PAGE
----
Volkswagen driver Romain Dumas has become a Pikes Peak specialist. The 40-year-old Frenchman has taken outright victory on the event in three of the last four years and built up an extensive knowledge of the 12.42-mile course.
The 156-turn hill climb is one of the toughest tests in motorsport, starting at 9390ft above sea level at mile seven of the Colorado mountain’s toll road and climbing 4720ft to the finish line at 14,115ft – an average gradient of 7.2%.
Another challenge: competitors only get a single run up the whole course at the event – the practice and qualifying sessions take place on shorter sections.
This is Dumas’s guide to the Pikes Peak International Hill Climb course.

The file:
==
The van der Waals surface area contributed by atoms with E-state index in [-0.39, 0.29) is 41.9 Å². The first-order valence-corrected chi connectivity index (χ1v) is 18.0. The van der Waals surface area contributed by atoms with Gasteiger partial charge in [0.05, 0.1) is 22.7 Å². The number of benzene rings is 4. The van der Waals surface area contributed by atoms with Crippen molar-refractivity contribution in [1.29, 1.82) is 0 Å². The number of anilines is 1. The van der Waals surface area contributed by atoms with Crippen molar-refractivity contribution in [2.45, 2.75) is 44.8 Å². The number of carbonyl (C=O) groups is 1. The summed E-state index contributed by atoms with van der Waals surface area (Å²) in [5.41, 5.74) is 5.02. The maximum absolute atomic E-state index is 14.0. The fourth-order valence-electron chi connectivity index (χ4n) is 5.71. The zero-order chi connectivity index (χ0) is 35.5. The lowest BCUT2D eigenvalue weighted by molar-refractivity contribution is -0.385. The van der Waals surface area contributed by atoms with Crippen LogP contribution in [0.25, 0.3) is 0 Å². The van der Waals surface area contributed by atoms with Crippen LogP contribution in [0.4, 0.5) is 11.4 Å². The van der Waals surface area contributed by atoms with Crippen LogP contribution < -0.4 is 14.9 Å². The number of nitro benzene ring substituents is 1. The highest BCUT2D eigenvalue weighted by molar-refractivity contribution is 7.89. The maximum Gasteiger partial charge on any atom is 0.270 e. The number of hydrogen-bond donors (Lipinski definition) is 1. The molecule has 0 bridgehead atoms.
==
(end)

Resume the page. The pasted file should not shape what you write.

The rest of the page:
Romain Dumas on Pikes Peak:
“I always compare this track a little to the Nürburgring Nordschleife. But at the Nordschleife, you can drive at 100%, even if it’s dangerous. At Pikes Peak you can't: if you go off, you can fall for hundreds of metres.
“The first section has a lot of corners, so you arrive with hot tyres from the heaters and bam, you have grip. You can push at 95%, especially on a qualifying run.
“The second section has a lot of straights and slow hairpins. It’s narrow but not too difficult: it’s more about the car, with lots of 35-45mph hairpins. It’s nothing special for the driver. But you can use the tyres and traction very quickly. You need to save your brakes and tyres for the top section; you can decide your race in the middle part if you push too hard and destroy your tyres.